Even an acclaimed Greek chef such as New York’s Michael Psilakis agrees that the best Greek food has always been made at home, by hand. Pick up the secrets of both ancient and modern Greek cooking in this one-off, hands-on session, as Michael deconstructs our favourite Greek dishes with riffs on hanging yoghurt, candying fruit and slow-braising octopus along the way.
In a large, deep skillet, warm the olive oil over medium-low heat. Add the onion, fennel, spring onions, garlic, and celery. Cook until nicely softened but not browned, stirring. Season generously with salt and pepper and stir in the saffron.
Add the clams and cook for a couple of minutes. Add the mussels next, and let them warm for about a minute, then add the white wine and ouzo; bring quickly to a simmer. Add the razor clams and over the pan.
Keep an eye on the shellfish; when they are all at least a little bit open, add the orzo.
Finally, add the prawns and the herbs and cook until the shrimp are bright pink. Discard any shellfish that remain tightly closed. Swirl in the butter until it’s all melted, and remove from the heat. Squeeze all the lemon halves over the top.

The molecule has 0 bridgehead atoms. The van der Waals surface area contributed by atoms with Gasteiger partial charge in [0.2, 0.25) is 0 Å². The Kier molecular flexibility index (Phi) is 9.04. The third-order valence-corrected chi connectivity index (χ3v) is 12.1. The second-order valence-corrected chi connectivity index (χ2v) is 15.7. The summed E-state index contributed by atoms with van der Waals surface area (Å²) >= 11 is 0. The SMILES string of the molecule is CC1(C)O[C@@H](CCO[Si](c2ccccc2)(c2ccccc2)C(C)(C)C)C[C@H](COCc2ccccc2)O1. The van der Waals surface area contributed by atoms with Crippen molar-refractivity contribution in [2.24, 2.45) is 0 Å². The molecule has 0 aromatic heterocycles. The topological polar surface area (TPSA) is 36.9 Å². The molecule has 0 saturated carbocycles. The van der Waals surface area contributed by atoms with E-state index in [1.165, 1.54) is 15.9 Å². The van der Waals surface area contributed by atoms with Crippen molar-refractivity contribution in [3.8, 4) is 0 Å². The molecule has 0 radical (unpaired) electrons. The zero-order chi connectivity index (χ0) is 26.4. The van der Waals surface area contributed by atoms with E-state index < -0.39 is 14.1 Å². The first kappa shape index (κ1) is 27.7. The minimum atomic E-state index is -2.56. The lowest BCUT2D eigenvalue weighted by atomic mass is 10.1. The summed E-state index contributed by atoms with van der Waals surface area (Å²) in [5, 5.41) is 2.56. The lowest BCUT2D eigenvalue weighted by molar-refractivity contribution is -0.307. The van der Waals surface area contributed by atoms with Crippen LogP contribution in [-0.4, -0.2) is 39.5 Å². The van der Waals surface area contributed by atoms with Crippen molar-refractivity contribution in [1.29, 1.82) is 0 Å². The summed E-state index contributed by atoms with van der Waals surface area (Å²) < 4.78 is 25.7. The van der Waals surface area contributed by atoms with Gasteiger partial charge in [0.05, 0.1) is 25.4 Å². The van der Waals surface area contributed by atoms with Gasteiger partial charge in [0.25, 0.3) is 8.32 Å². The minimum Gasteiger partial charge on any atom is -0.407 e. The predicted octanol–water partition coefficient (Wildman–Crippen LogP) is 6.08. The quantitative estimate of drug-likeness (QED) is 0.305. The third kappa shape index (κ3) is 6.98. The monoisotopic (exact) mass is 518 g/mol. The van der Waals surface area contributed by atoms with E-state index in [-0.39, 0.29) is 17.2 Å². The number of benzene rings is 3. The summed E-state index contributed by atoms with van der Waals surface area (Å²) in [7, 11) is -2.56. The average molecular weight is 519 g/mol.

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[quote=Caren10]They often eat vegetables and fruits as normal meal and dessert but they drink a lot of fruits and veges drinks too. Drinking water helps a lot in losing weight. There were times, I was over-weighted, and natural foods really help me in addition to useful tips from friends. I’ve got cellulite at that time; I used coffee to treat them.[/quote] You use coffee to treat cellulite? yeah i guess juicing and eating fruits and vegetables both have the same effects in dieting ..
» 11h ago